During the past couple of weeks, I've been teaching the sweet girl about nouns: what a noun is, and the difference between common and proper nouns. I discovered she could readily chant along with the definition "a noun is a person, place, thing or idea" (we 70s' era kids are all humming to Schoolhouse Rock now, aren't we?) and she seemed to grasp the concept of common and proper nouns pretty well. But it was all feeling a bit...well...ho-hum.
Then I got inspired. One day last week, when trying to devise a good lesson on the difference between common and proper nouns, I hit upon the idea of utilizing Beverly Cleary.
You have to understand that we're in major Cleary mode around here. That's mostly because we inadvertently ended up reading two Cleary books back to back. S. seems to vaguely recall the time when her Daddy and I read the Ramona books aloud, back when she was a toddler/early pre-schooler. So she'd been wanting a Ramona book and I promised her we'd read one during the summer. With one thing and another, and so many books to read, we didn't get to Ramona the Pest until late August, right before it was time to start school. And then I remembered, part-way through, that I'd already decided to kick-off our school-time read-alouds with Henry Huggins.
I briefly thought of switching and starting with something else, taking a little break in-between two books by the same author. But she'd adored Ramona, and I really wanted to start the year with a light, easy, fun read, one I knew she'd love to listen to. Plus I must confess I've always associated Beverly Cleary with autumn and back to school time, for whatever reason. (Do other people do this? Have certain books and/or authors they associate with certain seasons or times of year?)
By the time we'd gotten through Henry, Cleary's fictional world had totally inspired the sweet girl's imagination. "Call me Ramona," she'll say loftily, and more than once in recent weeks I've heard her talking to herself. When I stop to ask what she's saying, she says quickly, "Nothing. I mean, I'm just making up a Ramona story." She renamed her favorite stuffed bear Henry, another favorite bear Beezus, and has even designated which dolls get to play the minor roles of Scooter and Mary Jane. Best of all, she pulled out a stuffed brown and white dog she hadn't played with in a long time and re-christened him Ribsy. (Well, he used to be a she named Lucy, but...) In addition to undergoing a gender change, the poor doggie has undergone a bit of a color change as well since the sweet girl tied a piece of yarn around his neck for a leash and dragged him around on the sidewalk outdoors till I realized said dog had turned gray and put a stop to it. (Still trying to decide how washable the thing is!)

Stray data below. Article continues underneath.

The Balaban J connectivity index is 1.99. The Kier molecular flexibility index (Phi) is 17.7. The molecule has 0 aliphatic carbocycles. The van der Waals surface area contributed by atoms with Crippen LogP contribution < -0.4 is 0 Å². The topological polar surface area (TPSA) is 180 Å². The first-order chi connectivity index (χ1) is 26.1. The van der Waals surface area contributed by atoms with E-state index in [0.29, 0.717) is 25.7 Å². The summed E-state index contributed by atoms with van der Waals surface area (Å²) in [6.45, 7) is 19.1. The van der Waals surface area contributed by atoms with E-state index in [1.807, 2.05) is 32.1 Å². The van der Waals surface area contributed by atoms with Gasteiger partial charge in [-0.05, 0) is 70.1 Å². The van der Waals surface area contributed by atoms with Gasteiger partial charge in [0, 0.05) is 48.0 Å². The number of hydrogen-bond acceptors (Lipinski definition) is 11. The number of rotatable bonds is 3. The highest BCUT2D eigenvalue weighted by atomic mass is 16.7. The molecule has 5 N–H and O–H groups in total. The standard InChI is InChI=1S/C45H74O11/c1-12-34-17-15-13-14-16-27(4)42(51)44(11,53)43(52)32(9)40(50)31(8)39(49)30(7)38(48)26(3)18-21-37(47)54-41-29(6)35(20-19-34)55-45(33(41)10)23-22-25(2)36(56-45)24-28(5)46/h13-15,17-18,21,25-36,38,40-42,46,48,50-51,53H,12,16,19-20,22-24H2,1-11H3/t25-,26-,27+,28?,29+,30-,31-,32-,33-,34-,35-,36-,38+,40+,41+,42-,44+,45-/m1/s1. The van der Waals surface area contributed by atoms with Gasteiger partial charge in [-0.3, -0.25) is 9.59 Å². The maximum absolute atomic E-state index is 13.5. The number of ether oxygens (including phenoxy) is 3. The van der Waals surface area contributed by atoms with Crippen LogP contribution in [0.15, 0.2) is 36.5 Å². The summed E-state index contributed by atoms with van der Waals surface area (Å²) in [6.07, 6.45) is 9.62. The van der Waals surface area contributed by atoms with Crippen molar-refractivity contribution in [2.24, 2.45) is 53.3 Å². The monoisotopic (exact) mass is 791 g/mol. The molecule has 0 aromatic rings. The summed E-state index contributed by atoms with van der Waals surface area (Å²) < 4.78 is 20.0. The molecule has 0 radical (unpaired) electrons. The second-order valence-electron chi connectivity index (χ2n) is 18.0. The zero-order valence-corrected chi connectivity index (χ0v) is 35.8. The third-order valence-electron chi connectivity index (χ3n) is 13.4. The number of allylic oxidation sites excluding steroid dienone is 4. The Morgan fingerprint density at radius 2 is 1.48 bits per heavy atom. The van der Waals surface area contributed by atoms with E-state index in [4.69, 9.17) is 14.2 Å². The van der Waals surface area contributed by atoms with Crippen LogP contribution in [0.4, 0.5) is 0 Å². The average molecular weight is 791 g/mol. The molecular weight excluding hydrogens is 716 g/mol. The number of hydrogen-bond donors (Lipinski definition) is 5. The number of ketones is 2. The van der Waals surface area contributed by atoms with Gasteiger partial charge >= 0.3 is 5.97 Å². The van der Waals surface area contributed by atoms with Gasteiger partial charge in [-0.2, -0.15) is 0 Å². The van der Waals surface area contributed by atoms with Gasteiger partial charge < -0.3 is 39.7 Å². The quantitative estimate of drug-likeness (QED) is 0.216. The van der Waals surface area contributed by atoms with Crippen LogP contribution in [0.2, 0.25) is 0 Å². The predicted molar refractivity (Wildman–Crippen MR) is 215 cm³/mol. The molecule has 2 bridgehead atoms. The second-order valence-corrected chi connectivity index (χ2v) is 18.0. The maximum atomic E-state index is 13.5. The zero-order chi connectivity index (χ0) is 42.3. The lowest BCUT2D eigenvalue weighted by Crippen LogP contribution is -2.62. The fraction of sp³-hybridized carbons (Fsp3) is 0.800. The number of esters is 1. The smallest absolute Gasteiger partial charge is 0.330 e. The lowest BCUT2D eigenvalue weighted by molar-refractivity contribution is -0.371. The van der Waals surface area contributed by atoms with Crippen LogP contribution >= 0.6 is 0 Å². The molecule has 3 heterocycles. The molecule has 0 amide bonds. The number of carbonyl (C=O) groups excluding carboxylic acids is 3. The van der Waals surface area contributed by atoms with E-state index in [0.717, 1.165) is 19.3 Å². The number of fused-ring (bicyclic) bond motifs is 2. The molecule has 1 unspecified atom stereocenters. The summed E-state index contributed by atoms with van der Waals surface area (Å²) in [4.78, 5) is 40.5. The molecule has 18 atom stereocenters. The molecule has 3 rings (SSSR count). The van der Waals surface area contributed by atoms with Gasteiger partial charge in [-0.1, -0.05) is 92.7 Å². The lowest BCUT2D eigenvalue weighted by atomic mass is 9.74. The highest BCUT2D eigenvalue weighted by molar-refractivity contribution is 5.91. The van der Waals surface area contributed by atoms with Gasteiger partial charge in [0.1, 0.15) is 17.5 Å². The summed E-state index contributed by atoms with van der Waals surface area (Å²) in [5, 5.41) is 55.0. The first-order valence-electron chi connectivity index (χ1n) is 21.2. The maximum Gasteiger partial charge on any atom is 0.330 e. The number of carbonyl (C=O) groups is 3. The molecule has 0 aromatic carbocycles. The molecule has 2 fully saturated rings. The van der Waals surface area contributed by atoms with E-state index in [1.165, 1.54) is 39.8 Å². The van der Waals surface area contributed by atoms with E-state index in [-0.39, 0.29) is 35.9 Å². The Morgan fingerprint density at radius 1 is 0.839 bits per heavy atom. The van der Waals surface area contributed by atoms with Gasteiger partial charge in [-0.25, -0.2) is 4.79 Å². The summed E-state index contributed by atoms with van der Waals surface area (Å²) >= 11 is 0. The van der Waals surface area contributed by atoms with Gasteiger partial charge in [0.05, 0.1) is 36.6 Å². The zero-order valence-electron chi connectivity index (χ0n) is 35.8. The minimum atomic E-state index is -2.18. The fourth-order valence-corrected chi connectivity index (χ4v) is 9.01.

So imagine the delight when I wrote the following words on our white board: Ramona, Henry, dog, girl, Beezus, boy. She perked up right away: now we were having fun! And it was as easy as pie to read through those words and names together and to talk about the difference between the common nouns and proper nouns in the list. She completely got it, right away, and it's been her learning touchstone on the subject ever since.
Seems to me this could be a fun and easy way of teaching children many parts of speech. Pick a favorite story or poem, something they already love, and teach them the concept they need to learn by offering examples from it.
It's wonderful to have Beverly Cleary on our side...